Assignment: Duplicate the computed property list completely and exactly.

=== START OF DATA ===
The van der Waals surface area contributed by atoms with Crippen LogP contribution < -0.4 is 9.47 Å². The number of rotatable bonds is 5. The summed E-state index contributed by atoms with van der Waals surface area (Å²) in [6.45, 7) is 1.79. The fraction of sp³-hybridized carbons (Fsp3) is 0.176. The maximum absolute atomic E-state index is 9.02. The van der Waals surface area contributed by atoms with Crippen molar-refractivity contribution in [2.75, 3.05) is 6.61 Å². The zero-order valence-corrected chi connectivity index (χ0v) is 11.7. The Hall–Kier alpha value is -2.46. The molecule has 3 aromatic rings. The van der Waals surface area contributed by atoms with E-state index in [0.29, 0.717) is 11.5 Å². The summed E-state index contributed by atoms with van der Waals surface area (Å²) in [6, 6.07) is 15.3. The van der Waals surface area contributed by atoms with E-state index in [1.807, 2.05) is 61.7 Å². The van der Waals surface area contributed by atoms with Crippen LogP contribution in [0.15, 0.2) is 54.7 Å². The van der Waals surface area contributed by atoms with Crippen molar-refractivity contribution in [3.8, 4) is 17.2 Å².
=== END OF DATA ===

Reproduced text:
The van der Waals surface area contributed by atoms with Crippen LogP contribution < -0.4 is 9.47 Å². The number of rotatable bonds is 5. The summed E-state index contributed by atoms with van der Waals surface area (Å²) in [6.45, 7) is 1.79. The fraction of sp³-hybridized carbons (Fsp3) is 0.176. The maximum absolute atomic E-state index is 9.02. The van der Waals surface area contributed by atoms with Crippen molar-refractivity contribution in [2.75, 3.05) is 6.61 Å². The zero-order valence-corrected chi connectivity index (χ0v) is 11.7. The Hall–Kier alpha value is -2.46. The molecule has 3 aromatic rings. The van der Waals surface area contributed by atoms with E-state index in [0.29, 0.717) is 11.5 Å². The summed E-state index contributed by atoms with van der Waals surface area (Å²) in [6, 6.07) is 15.3. The van der Waals surface area contributed by atoms with E-state index in [1.807, 2.05) is 61.7 Å². The van der Waals surface area contributed by atoms with Crippen LogP contribution in [0.15, 0.2) is 54.7 Å². The van der Waals surface area contributed by atoms with Crippen molar-refractivity contribution in [3.8, 4) is 17.2 Å².